A runner runs. He has been running for days. Running errands here, running errands there. He is exhausted and thirsty. The dusty road is getting to him, drying him out. On the corner ahead he spies it. A tall glass of liquid. His speed increases. His sweat-drenched hair starts spraying around like a shampoo commercial. The last few steps burn in muscles he had recently discovered and he picks up the glass like a rabid dog… He smells it. TEA. ICED TEA. Somehow the liquid is ice cold and he starts to drink it.
Lemon. His favourite. He drinks it quite fast. Gulp after gulp after gulp. It quenches. It satisfies. It refreshes his very essence. The tea is perfect. It even feels like it rests him. He sits for a moment on the grass and continues to drink, the glass doesn’t seem to be emptying. When he feels refreshed enough, he puts the glass back where it was, and runs on. Feeling like a completely new man.
Community looks different where you find it, otherwise it is less effective. Lemon Iced Tea would not be as welcoming or as refreshing if found in the snow. Or in the midst of a lemon allergy.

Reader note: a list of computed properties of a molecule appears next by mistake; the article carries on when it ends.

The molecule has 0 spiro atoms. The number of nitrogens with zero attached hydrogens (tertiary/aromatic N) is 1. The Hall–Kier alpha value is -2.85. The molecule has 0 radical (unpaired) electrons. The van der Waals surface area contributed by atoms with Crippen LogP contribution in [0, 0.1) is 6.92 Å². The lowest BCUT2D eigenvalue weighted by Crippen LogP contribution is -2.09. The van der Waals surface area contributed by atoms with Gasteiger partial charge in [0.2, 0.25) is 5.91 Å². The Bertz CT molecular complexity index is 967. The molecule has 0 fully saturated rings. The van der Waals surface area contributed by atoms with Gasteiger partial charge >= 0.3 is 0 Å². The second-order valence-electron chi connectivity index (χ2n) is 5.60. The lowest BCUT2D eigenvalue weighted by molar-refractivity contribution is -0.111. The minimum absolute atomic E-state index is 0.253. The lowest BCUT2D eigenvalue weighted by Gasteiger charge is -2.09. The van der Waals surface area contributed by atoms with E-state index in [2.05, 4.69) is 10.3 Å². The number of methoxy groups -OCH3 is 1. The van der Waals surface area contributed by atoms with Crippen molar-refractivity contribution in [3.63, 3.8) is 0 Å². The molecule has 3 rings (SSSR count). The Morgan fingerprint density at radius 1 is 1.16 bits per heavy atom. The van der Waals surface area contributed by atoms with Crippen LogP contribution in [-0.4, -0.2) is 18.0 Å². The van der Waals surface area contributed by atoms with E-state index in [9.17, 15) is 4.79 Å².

This week I met a lovely couple who lead a community in Vilnius. This community serves English speakers in a non english speaking country. The community is mainly made up of travellers, business people and public servants. Most are not around for long periods of time and aren’t committed to help often, but see the community as a refreshment in times of stress, change and weight. So the way this community functions and its goals, its reason for being has to be different from a community lead by the same people in Michigan, AND different again by a community lead by the same people in North East Africa. It HAS to be different. Like warm tea in the snow. Or plain tea with no sugar for those who have trained themselves to enjoy the taste of tea. But so often we think ALL cultures are the same. So ALL communities should look the same.
Community serves a purpose. For people. Not for a set of lifeless rules written on a sheet of paper tens of thousands of miles away.
Think. Create. Refresh.